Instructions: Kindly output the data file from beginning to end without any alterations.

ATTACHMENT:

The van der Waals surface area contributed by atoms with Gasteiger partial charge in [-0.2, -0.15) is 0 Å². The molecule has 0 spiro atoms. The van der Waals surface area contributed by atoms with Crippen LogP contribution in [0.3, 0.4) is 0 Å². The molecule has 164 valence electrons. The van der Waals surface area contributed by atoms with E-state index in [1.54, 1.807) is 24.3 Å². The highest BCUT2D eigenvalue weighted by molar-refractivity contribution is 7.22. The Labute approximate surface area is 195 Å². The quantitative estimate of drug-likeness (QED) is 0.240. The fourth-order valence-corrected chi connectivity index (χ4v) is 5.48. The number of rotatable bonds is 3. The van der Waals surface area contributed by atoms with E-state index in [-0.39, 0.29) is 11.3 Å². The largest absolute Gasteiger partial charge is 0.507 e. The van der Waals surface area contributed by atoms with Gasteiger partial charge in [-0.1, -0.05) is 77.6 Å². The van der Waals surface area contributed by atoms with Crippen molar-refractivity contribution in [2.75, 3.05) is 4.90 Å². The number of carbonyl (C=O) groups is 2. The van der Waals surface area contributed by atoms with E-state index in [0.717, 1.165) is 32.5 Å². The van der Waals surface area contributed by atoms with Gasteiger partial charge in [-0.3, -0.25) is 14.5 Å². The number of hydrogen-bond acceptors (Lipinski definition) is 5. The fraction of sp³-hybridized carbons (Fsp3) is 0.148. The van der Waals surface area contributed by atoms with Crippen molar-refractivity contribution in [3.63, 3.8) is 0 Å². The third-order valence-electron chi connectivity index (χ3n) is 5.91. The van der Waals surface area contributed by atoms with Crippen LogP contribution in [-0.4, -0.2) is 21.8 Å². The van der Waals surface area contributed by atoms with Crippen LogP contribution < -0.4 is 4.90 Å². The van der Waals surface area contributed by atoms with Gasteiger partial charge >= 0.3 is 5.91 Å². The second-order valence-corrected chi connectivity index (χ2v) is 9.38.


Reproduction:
The van der Waals surface area contributed by atoms with Gasteiger partial charge in [-0.2, -0.15) is 0 Å². The molecule has 0 spiro atoms. The van der Waals surface area contributed by atoms with Crippen LogP contribution in [0.3, 0.4) is 0 Å². The molecule has 164 valence electrons. The van der Waals surface area contributed by atoms with E-state index in [1.54, 1.807) is 24.3 Å². The highest BCUT2D eigenvalue weighted by molar-refractivity contribution is 7.22. The Labute approximate surface area is 195 Å². The quantitative estimate of drug-likeness (QED) is 0.240. The fourth-order valence-corrected chi connectivity index (χ4v) is 5.48. The number of rotatable bonds is 3. The van der Waals surface area contributed by atoms with E-state index in [-0.39, 0.29) is 11.3 Å². The largest absolute Gasteiger partial charge is 0.507 e. The van der Waals surface area contributed by atoms with Gasteiger partial charge in [-0.1, -0.05) is 77.6 Å². The van der Waals surface area contributed by atoms with Crippen molar-refractivity contribution in [2.75, 3.05) is 4.90 Å². The number of carbonyl (C=O) groups is 2. The van der Waals surface area contributed by atoms with E-state index in [0.717, 1.165) is 32.5 Å². The van der Waals surface area contributed by atoms with Gasteiger partial charge in [-0.3, -0.25) is 14.5 Å². The number of hydrogen-bond acceptors (Lipinski definition) is 5. The fraction of sp³-hybridized carbons (Fsp3) is 0.148. The van der Waals surface area contributed by atoms with Crippen molar-refractivity contribution in [3.63, 3.8) is 0 Å². The third-order valence-electron chi connectivity index (χ3n) is 5.91. The van der Waals surface area contributed by atoms with Crippen LogP contribution in [-0.4, -0.2) is 21.8 Å². The van der Waals surface area contributed by atoms with Crippen LogP contribution < -0.4 is 4.90 Å². The van der Waals surface area contributed by atoms with Gasteiger partial charge >= 0.3 is 5.91 Å². The second-order valence-corrected chi connectivity index (χ2v) is 9.38.